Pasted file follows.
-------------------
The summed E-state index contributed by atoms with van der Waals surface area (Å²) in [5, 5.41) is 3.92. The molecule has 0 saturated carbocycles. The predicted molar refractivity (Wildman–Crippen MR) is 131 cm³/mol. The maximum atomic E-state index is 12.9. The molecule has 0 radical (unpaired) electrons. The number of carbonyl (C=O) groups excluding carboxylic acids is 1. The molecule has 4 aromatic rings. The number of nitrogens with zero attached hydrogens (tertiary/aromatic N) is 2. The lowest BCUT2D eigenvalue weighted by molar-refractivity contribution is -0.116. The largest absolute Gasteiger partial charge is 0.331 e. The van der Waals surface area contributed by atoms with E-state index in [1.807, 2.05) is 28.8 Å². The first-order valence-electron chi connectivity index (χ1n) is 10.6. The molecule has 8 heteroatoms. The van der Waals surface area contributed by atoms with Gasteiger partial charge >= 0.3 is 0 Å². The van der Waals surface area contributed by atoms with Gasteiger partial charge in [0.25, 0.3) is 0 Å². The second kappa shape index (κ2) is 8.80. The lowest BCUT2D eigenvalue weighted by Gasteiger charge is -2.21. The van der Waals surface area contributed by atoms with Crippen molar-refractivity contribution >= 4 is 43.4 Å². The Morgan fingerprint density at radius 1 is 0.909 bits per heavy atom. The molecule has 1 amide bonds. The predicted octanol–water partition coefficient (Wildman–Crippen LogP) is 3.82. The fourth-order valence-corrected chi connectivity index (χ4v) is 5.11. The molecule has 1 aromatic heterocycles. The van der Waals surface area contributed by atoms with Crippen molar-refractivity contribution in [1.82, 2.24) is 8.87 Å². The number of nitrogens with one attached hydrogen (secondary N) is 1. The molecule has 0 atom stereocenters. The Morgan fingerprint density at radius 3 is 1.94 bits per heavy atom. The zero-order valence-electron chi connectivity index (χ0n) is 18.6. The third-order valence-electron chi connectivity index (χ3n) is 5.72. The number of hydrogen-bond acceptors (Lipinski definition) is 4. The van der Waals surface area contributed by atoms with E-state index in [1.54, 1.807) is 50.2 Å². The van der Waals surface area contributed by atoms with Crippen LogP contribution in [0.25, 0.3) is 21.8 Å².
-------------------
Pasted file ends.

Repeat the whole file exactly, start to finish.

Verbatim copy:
The summed E-state index contributed by atoms with van der Waals surface area (Å²) in [5, 5.41) is 3.92. The molecule has 0 saturated carbocycles. The predicted molar refractivity (Wildman–Crippen MR) is 131 cm³/mol. The maximum atomic E-state index is 12.9. The molecule has 0 radical (unpaired) electrons. The number of carbonyl (C=O) groups excluding carboxylic acids is 1. The molecule has 4 aromatic rings. The number of nitrogens with zero attached hydrogens (tertiary/aromatic N) is 2. The lowest BCUT2D eigenvalue weighted by molar-refractivity contribution is -0.116. The largest absolute Gasteiger partial charge is 0.331 e. The van der Waals surface area contributed by atoms with E-state index in [1.807, 2.05) is 28.8 Å². The first-order valence-electron chi connectivity index (χ1n) is 10.6. The molecule has 8 heteroatoms. The van der Waals surface area contributed by atoms with Gasteiger partial charge >= 0.3 is 0 Å². The van der Waals surface area contributed by atoms with Gasteiger partial charge in [0.25, 0.3) is 0 Å². The second kappa shape index (κ2) is 8.80. The lowest BCUT2D eigenvalue weighted by Gasteiger charge is -2.21. The van der Waals surface area contributed by atoms with Crippen molar-refractivity contribution >= 4 is 43.4 Å². The Morgan fingerprint density at radius 1 is 0.909 bits per heavy atom. The molecule has 1 amide bonds. The predicted octanol–water partition coefficient (Wildman–Crippen LogP) is 3.82. The fourth-order valence-corrected chi connectivity index (χ4v) is 5.11. The molecule has 1 aromatic heterocycles. The van der Waals surface area contributed by atoms with Crippen molar-refractivity contribution in [1.82, 2.24) is 8.87 Å². The number of nitrogens with one attached hydrogen (secondary N) is 1. The molecule has 0 atom stereocenters. The Morgan fingerprint density at radius 3 is 1.94 bits per heavy atom. The zero-order valence-electron chi connectivity index (χ0n) is 18.6. The third-order valence-electron chi connectivity index (χ3n) is 5.72. The number of hydrogen-bond acceptors (Lipinski definition) is 4. The van der Waals surface area contributed by atoms with E-state index in [1.54, 1.807) is 50.2 Å². The van der Waals surface area contributed by atoms with Crippen LogP contribution in [0.25, 0.3) is 21.8 Å².